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IMF Executive Board Concludes 2019 Article IV Consultation with Haiti

January 28, 2020

On January 24, 2020, the Executive Board of the International Monetary Fund (IMF) concluded the Article IV 2019 consultation with Haiti. [1]

Since March 2019, Haiti has been experiencing a protracted political crisis and prolonged civil unrest that has at times shut down most economic activity in the country. The crisis has taken a toll on the economy and the already vulnerable population: inflation exceeded 20 percent year-on-year in September, output is estimated to have contracted by an estimated 1.2 percent in fiscal year 2019 (ending September 30), and the exchange rate depreciated by 25 percent over the same period. As fiscal revenues have plummeted and the cost of energy subsidies increased, the fiscal deficit widened to 3.8 percent of GDP in FY2019 and domestic arrears rose sharply. The public debt-to-GDP ratio jumped from 40 percent to 47 percent over the fiscal year.

The authorities are making considerable efforts to limit the deterioration. The ministry of finance is implementing measures to improve revenue collection and better control spending and, in November, signed a new agreement with the central bank to strengthen fiscal discipline and limit monetary financing of the government. The central bank has been adjusting its interest rates to contain inflation while at the same time trying to support the private sector through the recession.

Absent sustained implementation of good policies and comprehensive reforms, the outlook remains grim. Under the baseline assumption of some political stabilization in 2020 without major political or economic reforms, growth would improve but remain negative this year and below 1.5 percent over the medium term. Inflation is expected to decline slightly before eventually falling to below 10 percent by 2025. Risks to the outlook are primarily on the downside but political stability could bring important upsides. A resolution of the current crisis, appointment of a new government committed and able to implement reforms, and return of support from the international community could lead to higher investment and potential growth.

Executive Board Assessment [2]

Executive Directors agreed with the thrust of the staff appraisal. They expressed concern about the socio‑political crisis in Haiti and stressed the urgency of restoring political and macroeconomic stability, addressing poverty and inequality, and tackling corruption. They called on all stakeholders to work toward a broad‑based national dialogue to address the country’s daunting challenges and realize the potential scope for much stronger and more inclusive growth. Directors encouraged continued close cooperation with donors and the Fund, including through technical assistance, and welcomed the Country Engagement Strategy as a basis for future Fund engagement.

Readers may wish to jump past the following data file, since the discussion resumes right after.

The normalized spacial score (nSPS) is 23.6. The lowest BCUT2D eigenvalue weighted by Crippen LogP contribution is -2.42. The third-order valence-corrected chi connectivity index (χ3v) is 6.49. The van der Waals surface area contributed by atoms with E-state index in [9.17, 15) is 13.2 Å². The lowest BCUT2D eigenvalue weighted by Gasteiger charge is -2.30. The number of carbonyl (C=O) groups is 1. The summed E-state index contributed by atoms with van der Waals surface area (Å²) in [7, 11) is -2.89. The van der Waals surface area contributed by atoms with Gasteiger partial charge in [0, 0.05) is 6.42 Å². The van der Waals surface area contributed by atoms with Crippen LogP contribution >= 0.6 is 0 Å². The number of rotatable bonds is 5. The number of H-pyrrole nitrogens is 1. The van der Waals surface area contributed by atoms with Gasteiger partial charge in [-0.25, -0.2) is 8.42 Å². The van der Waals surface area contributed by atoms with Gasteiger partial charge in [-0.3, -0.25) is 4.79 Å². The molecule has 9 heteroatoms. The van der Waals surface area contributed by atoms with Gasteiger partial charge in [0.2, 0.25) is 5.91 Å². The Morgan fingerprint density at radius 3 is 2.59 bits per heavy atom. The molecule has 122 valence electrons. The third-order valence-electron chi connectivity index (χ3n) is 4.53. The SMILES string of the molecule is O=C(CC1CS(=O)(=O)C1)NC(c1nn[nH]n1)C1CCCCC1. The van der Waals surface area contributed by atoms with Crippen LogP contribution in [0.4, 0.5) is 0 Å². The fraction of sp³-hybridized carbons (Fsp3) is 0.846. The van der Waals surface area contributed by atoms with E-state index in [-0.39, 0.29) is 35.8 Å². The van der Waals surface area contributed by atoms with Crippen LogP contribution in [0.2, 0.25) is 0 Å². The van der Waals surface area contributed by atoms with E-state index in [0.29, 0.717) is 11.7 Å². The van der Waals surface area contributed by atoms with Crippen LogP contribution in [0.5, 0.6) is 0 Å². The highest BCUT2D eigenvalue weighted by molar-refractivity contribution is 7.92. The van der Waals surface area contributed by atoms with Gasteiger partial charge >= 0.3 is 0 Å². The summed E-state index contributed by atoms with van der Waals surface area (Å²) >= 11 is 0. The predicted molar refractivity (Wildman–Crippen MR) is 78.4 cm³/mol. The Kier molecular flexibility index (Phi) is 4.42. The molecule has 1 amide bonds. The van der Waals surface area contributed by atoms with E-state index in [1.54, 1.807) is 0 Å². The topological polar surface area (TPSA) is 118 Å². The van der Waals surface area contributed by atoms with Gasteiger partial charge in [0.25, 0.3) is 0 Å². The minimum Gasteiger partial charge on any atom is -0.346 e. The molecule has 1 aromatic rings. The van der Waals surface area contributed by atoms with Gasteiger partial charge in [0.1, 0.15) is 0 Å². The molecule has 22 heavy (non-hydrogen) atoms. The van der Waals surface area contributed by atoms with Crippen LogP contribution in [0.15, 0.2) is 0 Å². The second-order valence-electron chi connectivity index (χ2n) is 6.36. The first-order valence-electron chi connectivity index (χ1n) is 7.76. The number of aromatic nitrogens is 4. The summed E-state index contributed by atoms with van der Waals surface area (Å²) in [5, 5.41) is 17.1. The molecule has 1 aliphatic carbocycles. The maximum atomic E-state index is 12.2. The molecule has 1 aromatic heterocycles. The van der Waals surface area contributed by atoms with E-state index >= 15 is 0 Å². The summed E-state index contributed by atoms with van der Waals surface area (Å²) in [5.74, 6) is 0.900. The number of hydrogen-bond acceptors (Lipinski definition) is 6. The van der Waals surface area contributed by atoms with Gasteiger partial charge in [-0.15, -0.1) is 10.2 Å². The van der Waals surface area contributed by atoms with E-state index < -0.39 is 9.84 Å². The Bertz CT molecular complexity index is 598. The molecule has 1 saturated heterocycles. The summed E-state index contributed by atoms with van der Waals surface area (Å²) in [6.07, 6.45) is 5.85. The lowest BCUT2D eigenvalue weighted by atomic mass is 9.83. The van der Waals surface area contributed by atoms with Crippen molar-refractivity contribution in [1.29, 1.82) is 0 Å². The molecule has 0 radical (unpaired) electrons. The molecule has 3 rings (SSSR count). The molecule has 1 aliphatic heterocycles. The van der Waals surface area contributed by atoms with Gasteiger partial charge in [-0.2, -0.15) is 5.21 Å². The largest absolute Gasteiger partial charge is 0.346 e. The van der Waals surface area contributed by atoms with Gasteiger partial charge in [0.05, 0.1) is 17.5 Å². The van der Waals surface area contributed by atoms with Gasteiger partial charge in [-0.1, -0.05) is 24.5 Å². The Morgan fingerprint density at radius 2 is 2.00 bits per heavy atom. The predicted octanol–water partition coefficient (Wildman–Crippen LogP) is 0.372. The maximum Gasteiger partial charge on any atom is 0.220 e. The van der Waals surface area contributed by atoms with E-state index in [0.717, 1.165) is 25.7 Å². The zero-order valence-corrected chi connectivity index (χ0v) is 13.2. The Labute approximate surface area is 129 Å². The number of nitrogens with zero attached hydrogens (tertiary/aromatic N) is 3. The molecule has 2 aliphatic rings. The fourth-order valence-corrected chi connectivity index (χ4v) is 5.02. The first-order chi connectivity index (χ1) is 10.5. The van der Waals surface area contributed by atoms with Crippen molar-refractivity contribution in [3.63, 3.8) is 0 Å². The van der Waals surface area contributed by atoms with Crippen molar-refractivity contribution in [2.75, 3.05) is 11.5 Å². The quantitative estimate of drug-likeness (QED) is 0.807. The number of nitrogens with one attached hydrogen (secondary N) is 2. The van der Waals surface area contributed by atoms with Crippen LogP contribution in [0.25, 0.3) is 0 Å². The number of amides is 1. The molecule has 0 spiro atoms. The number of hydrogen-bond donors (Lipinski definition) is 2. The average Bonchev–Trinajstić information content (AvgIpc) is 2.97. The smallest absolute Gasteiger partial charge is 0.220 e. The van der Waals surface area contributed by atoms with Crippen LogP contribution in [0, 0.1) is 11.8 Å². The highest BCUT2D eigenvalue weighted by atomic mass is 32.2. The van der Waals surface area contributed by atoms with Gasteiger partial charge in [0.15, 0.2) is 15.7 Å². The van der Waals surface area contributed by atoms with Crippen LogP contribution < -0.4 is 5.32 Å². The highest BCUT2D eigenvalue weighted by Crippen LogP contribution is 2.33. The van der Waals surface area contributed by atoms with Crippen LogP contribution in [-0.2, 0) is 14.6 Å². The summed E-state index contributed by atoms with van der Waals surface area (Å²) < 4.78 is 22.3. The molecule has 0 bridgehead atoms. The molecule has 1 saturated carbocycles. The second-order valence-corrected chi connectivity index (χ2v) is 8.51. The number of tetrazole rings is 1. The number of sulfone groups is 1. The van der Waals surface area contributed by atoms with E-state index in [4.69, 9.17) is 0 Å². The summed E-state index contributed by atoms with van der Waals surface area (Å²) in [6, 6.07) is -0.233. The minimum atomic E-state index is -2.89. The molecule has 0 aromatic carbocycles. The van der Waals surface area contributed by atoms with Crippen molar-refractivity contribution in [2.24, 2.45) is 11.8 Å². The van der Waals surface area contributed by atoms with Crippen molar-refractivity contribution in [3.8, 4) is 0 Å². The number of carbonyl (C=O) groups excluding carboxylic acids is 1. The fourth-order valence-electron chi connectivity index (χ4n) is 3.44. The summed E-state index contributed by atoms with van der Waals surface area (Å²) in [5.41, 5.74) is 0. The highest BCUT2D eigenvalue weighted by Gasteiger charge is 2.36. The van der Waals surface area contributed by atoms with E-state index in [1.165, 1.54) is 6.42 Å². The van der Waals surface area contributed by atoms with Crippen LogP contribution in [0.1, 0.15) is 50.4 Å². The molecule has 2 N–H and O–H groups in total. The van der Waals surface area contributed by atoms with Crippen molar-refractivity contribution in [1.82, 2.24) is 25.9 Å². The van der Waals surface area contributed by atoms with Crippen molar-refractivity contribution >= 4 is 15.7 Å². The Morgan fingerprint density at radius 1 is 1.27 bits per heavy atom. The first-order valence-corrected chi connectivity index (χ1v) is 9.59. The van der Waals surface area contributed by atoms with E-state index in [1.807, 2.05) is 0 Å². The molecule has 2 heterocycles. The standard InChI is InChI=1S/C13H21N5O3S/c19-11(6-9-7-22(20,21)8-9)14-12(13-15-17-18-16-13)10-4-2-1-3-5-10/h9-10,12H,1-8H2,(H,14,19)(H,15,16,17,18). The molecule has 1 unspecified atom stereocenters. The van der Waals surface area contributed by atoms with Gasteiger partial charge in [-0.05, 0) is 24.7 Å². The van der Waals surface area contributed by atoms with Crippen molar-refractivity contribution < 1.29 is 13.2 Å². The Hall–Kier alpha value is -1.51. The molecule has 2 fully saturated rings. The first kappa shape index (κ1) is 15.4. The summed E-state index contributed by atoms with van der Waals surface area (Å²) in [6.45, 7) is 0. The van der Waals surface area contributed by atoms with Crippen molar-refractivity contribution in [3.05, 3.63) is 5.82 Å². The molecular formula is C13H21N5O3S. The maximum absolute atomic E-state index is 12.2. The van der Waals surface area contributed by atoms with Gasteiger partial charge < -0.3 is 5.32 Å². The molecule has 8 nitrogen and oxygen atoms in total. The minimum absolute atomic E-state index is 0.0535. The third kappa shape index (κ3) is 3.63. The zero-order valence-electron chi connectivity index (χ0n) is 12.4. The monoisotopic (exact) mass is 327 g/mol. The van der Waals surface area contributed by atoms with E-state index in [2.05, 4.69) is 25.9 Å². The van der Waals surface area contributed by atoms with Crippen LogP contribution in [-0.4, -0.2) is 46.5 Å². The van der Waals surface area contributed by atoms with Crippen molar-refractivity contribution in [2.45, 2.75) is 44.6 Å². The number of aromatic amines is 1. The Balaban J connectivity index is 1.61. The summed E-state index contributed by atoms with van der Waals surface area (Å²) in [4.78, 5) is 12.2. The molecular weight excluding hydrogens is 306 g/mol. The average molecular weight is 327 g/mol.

Directors stressed that severe fiscal constraints necessitate shifting scarce resources away from non‑priority spending toward social programs and investment. They underscored the importance of limiting monetary financing of fiscal deficits and preparing a notional budget for FY2020. Directors encouraged the authorities to focus on measures to boost domestic revenues and reduce exemptions in the near term, while working to strengthen tax administration, prepare a resolution plan for budget arrears, and bolster public financial management. Directors commended the authorities for progress on the new national plan for social protection, and stressed the need to advance its approval and focus on a limited number of cash transfer programs.

Directors underscored the urgency of updating the anti‑corruption policy priorities, including setting up the steering committee envisioned in the 2009 anti‑corruption strategy. They also stressed the need to enforce the asset declaration system and conduct regular audits of state‑owned enterprises and other public entities.